[infobox icon=”quote-left”]Considering the danger to the public, including our most vulnerable, we find the penalties rather light. A prohibition against such behaviour is welcome, but we question why it was not made permanent, rather than for 5 years, and applied to all advice promoting homeopathy.

We are disappointed with the time this case has taken and that that the retraction asked for by both the CRP and the TGA failed to materialise. A published retraction of misinformation is crucial to balance biased misinformation with mainstream medical opinion.

This should be a warning to all the other cranks promoting ineffective therapies[/infobox]

But it’s a step in the right direction, and it will serve a precedent in dealing with other junk medicine promoters.


Can the United States follow the example?


As mentioned above, this decision does not break new legal ground in Australia. But by applying it in this context it offers new avenues to those seeking to curtail misrepresentations by providers of alternative treatments. It did so using consumer protection laws. Can the United States do the same?

The starting point is that the United States also has consumer protection laws. Congress empowered the Federal Trade Commission (FTC) to act against misleading commercial acts (15 U.S.C §45 prohibits ‘‘unfair or deceptive acts or practices in or affecting commerce.’’).

Each state also has its own parallel act (see Kathleen Morris, Expanding Local Enforcement of State and Federal Consumer Protection Laws, 40 Fordham Urb. L.J. 1903 (2013)). The details of such acts vary, but each allows the state to act against misleading claims in trade or commerce. Some also allow action against non-profits. Such, for example, is the case in California – see People ex rel. Dep’t of Motor Vehicles v. Cars 4 Causes, 139 Cal. App. 4th 1006 (2006) and Committee to Defend Reprod. Rights v. A Free Pregnancy Ctr., 229 Cal. App. 3d 633 (1991).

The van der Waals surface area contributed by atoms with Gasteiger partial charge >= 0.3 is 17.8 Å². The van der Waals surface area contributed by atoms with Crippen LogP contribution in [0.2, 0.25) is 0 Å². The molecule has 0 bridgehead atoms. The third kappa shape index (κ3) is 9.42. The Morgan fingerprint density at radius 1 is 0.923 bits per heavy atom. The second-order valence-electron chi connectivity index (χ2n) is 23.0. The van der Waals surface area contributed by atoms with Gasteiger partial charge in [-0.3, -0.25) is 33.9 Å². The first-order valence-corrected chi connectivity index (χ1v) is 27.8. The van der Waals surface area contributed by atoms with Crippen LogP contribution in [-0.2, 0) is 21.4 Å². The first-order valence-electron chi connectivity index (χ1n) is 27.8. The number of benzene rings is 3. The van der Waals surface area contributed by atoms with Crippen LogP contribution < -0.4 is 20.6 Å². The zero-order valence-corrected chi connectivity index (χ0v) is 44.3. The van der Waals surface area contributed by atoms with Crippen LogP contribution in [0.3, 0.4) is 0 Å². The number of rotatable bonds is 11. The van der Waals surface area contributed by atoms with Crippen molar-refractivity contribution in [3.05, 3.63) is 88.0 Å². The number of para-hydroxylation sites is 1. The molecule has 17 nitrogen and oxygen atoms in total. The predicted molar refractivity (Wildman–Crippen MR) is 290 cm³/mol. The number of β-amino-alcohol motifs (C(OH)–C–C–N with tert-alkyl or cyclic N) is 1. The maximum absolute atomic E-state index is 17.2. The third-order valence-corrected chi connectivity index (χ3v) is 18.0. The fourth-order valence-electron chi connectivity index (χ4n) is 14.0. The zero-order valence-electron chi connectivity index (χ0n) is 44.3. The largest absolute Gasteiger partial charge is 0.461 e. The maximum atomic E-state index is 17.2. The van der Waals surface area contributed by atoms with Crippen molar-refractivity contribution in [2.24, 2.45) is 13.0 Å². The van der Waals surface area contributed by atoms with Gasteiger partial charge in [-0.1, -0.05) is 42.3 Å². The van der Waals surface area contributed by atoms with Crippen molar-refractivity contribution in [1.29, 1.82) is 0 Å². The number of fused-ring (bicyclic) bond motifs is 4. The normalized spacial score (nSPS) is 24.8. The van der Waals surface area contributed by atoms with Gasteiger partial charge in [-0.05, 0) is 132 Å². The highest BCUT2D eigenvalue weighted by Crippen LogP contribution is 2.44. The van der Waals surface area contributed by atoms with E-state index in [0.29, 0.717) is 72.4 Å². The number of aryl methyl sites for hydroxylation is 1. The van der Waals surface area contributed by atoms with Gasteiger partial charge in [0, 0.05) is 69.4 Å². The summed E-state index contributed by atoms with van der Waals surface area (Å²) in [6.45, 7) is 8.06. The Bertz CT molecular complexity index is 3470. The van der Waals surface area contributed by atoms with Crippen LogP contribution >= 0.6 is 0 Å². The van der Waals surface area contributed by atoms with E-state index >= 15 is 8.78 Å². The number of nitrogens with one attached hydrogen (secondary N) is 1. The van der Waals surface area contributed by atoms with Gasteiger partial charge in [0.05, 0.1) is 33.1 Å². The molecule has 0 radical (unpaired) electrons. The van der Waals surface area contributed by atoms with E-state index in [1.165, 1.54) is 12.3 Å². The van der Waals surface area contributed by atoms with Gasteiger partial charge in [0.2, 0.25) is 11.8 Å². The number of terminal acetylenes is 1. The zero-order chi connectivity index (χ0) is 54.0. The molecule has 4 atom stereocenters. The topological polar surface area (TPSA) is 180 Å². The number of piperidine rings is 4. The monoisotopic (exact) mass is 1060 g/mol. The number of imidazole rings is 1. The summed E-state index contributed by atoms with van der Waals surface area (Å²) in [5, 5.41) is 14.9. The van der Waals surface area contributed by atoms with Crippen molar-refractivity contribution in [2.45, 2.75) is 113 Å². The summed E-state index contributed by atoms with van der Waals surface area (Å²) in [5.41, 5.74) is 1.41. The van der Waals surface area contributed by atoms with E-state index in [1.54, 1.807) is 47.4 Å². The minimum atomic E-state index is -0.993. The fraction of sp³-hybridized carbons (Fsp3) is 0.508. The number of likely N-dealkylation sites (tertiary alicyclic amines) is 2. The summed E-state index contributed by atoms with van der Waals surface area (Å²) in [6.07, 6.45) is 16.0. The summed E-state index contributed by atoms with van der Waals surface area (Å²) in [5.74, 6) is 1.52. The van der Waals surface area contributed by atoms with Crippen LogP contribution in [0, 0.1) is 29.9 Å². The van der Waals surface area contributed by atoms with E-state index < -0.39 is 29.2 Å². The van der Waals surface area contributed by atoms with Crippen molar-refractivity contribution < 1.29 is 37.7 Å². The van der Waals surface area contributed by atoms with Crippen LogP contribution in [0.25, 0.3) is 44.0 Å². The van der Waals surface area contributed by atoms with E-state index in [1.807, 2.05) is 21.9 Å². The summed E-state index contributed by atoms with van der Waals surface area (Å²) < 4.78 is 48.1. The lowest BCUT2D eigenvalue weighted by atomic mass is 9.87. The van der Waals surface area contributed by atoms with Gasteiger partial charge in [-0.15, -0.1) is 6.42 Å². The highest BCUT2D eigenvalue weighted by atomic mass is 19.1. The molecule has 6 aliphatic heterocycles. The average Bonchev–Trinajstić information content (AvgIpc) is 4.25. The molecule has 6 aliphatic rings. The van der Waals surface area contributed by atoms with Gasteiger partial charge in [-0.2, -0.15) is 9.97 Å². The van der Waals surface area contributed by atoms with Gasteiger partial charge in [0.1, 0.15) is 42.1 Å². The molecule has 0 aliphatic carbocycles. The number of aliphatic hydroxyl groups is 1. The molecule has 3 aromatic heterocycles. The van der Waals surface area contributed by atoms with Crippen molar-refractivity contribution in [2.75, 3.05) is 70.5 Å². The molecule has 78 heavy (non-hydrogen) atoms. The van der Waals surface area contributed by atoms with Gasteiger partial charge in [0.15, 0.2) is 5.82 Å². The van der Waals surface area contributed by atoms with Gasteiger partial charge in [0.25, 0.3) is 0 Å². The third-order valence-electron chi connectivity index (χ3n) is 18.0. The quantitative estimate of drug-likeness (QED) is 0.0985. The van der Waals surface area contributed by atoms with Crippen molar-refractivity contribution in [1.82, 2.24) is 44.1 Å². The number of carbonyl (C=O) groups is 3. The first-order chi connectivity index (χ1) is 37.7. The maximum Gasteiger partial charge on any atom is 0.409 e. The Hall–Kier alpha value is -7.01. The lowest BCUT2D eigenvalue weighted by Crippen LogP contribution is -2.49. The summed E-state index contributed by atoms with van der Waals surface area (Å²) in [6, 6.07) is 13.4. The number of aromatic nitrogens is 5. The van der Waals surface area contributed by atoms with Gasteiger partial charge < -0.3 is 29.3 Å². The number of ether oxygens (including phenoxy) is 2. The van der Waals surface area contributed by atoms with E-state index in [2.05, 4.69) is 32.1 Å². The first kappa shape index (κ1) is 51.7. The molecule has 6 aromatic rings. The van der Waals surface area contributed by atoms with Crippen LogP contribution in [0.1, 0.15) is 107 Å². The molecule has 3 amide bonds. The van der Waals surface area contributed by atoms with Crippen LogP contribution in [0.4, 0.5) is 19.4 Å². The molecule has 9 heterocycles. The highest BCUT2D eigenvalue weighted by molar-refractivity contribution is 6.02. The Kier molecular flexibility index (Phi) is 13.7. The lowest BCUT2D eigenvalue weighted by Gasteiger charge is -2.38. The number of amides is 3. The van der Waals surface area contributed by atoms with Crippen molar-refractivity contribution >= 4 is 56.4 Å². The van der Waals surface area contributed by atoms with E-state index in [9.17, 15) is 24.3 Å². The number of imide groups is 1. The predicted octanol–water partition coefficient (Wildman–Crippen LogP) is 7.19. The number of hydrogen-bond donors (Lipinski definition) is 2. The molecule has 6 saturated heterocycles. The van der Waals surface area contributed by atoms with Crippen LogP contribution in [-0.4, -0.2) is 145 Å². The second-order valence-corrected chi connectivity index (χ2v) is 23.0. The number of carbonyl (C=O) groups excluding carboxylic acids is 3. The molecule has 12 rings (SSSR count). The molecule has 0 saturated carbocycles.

States act allow a range of government actors, including the state’s Attorney General and potentially other actors, to use those acts. They often also include a private cause of action.

Finally, The Food and Drug Administration (FDA) has the authority to act against misleading claims about drugs. In a memorandum of understanding, FTC and FDA agreed that with the exception of prescription drugs, FTC will have primary enforcement against misleading claims about drugs. The FDA has primary authority over false prescription drug advertising or misbranding.

My reading of this is that similar claims to the ones brought by ACCC will have to be brought either by FTC (vaccines are used nationally, and if an organization publishes on the internet, it’s also acting in interstate commerce) or by a state actor under state law. That is because the claims are not misbranding of a prescription drug, but instead misrepresentations of another kind.

On the other hand, if a claim  was made that a homeopathic remedy could prevent an illness, that could also be seen as false advertising of a medical product, and under the FDA’s jurisdiction.

Are there limits? Well, there is at least an argument that if part of the goal of the articles is to advance a public debate, free speech creates a barrier to action. In the United States, a stronger connection than just a link elsewhere on the page to a store might be needed to overcome it – some more direct promotion of the product. It is not however clear that free speech would interfere, and I suggested otherwise, following Amanda Naprawa’s analysis. Consumer protection laws are not new, and have been used in the past against misleading claims, especially commercial claims, but as the California cases above mention, not only.

The most important barrier, therefore, is the need for political will to act against these providers. The issue has to be important enough either for the FTC or a state agency to take action. It took the ACCC a long time to take this action; it may take effort and pressure to get regulatory action in the United States to limit misrepresentations by promoters of homeopathic alternatives to vaccines or other promoters of alternative treatments that advocate against vaccination. Maybe pointing to the Australian example will help spur such action.

Acknowledgements: I am grateful to Ken McLeod for his help in getting together the information for this post, and to M. Warne Hadley for his incredibly helpful legal insights and comments.

Dorit Rubinstein Reiss